Director: Jeremy Gardner
Writer: Jeremy Gardner
Producer: Jeremy Gardner, Douglas A. Plomitallo, Adam Cronheim, Christian Stella
Stars: Jeremy Gardner, Adam Cronheim, Alana O’Brien, Niels Bolle
Two former baseball players rely on each other to survive after the living dead overrun America.
Jeremy Gardner has tapped into a different vein of zombie cinema. Although Gardner writes, directs, and co-stars in his undead-themed film, his is not a vanity piece. “The Battery” takes place in an America where post-apocalyptic life is as grim, epic, and dire as the worlds depicted in the fiction of George A. Romero or Robert Kirkman. But “The Battery” brings an arthouse indie vibe to its smaller and more focused slice of life drama about coping after The End.
For those unversed in baseball terminology, “the battery” refers to a combination of pitcher and catcher. Ben and Mickey were ballplayers on the same team before the outbreak. With Ben in the starting lineup and Mickey in the bullpen waiting for a relief opportunity, the two former athletes were not well acquainted with each other. That changed when corpses started walking the earth. Somewhere in the madness, Ben and Mickey became a battery outside of the ballpark and circumstances made them inseparable ever since.
Devoid of any master plan to build a fortified base or to search for a cure, Ben and Mickey look simply for safety. Mickey wants to sleep in a bed instead of a station wagon. Ben wants his buddy to indulge him in a regular game of catch. While the Woodbury militia storms prison walls and while Tom Savini’s biker gang lays siege to Monroeville Mall, this is how the Average Joes occupy their days during an undead apocalypse.
Anyone who has ever driven across the United States or has a sense of the country’s vast expanses knows how much wide-open land exists, even in New England. Danger is ever present in the Connecticut wilds traversed by the intrepid duo, but they are not constantly surrounded by hordes of flesh-eating monsters in the middle of the wilderness. This is one way that “The Battery” shows a realistic everyman take on how the end of the world might actually go down.
“The Battery” asks zombie fans for their patience, because it is not a film about combating hordes of reanimated corpses or plotting complexities to usurp societal power balances. It is a film about what happens in between those moments. Ben and Mickey struggle to hold onto shreds of the lives they once knew in ways not usually depicted in the genre. Mickey tries his luck at lotto scratchers. They are free at any available convenience store, after all. He even pockets a winner. There is probably small comfort in the belief that maybe there will be an opportunity to redeem it someday.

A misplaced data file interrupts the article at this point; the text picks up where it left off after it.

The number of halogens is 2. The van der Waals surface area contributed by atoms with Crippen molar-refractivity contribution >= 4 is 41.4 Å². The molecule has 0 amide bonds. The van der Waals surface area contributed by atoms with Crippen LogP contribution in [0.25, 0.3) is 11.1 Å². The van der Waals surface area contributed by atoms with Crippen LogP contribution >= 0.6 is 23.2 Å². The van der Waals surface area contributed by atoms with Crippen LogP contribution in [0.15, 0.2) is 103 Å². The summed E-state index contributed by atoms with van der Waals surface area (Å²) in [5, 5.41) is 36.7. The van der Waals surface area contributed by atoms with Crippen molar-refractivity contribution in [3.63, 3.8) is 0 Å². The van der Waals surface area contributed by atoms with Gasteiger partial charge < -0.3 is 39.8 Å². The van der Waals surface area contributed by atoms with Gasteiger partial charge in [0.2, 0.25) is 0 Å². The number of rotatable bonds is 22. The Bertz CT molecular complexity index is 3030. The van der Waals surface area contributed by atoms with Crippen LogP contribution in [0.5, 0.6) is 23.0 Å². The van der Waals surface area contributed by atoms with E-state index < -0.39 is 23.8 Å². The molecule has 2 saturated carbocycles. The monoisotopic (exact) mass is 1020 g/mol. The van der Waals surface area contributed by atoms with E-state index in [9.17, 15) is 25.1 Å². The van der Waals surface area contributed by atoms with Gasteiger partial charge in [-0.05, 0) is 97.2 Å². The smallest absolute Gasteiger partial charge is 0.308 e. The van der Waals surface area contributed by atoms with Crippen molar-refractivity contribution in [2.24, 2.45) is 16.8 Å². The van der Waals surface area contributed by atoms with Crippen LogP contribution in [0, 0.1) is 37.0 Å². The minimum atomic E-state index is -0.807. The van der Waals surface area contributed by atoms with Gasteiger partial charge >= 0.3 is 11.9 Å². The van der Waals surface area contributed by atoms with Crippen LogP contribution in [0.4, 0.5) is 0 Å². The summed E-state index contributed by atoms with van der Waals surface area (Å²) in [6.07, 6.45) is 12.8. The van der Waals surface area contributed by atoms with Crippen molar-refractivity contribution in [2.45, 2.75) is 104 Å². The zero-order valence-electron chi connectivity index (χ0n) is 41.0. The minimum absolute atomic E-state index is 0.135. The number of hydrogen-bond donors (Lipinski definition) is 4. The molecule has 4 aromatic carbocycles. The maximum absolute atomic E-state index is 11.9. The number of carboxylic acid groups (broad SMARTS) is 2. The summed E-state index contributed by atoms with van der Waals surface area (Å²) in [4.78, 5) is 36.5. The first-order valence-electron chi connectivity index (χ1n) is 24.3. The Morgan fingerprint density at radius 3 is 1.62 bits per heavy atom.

Mickey also convinces Ben to take a detour to an ex-girlfriend’s place. Once there, Mickey pockets a pair of panties and a bottle of perfume for those times when he wants to reminisce. Ben later catches Mickey finding sexual release in a more unusual way in a world without available women. These are the everyday human situations that heavy density zombie pieces do not have time for. “The Battery” is more intimate and personal.
If assembling an all-star team of undead uprising survivors, Ben would be a first round draft pick alongside Rick Grimes and Ken Foree. Not for badassery or even for reliability, but because it would be refreshing to have someone around with his not-so-dour temperament. Ben takes the catastrophe at face value, with both fearless resolve and good humor.
“The Battery” is not a comedy, but it delivers laughs despite taking its fiction seriously. When Ben and Mickey make contact with other humans, the film’s tone reminds us that this is not a “buddy movie” romp. As in the best zombie films, the greatest threat to society is man, not monster. Lazy days taking batting practice with apples in an orchard make way for choices that must be made with quick wits and a bullet. The mood can be as stark as the setting.
Gardner frames the majority of shots wide for long takes, giving the scenes room to breathe and dictate their own pace. This works well for most of the film, although a deliberately long scene in the final reel could have used a tune-up. The last act is still satisfying, but a more judicious tightening of the runtime would have ratcheted up the tension instead of staying in step with the overall leisurely stride of the film.
“The Battery” is fresh and has a genuine message to deliver with its unique take on the zombie genre. There is a warming up period to the feel, but endearing characters and a standout performance from Gardner as Ben reward the investment. For a low budget production, achieving this much emotion with such a high quality look is an astonishing accomplishment. In the face of apocalyptic disaster, the heart of “The Battery” is a story that says it is not enough to just simply survive. The true goal is remembering how to live.
Review Score: 85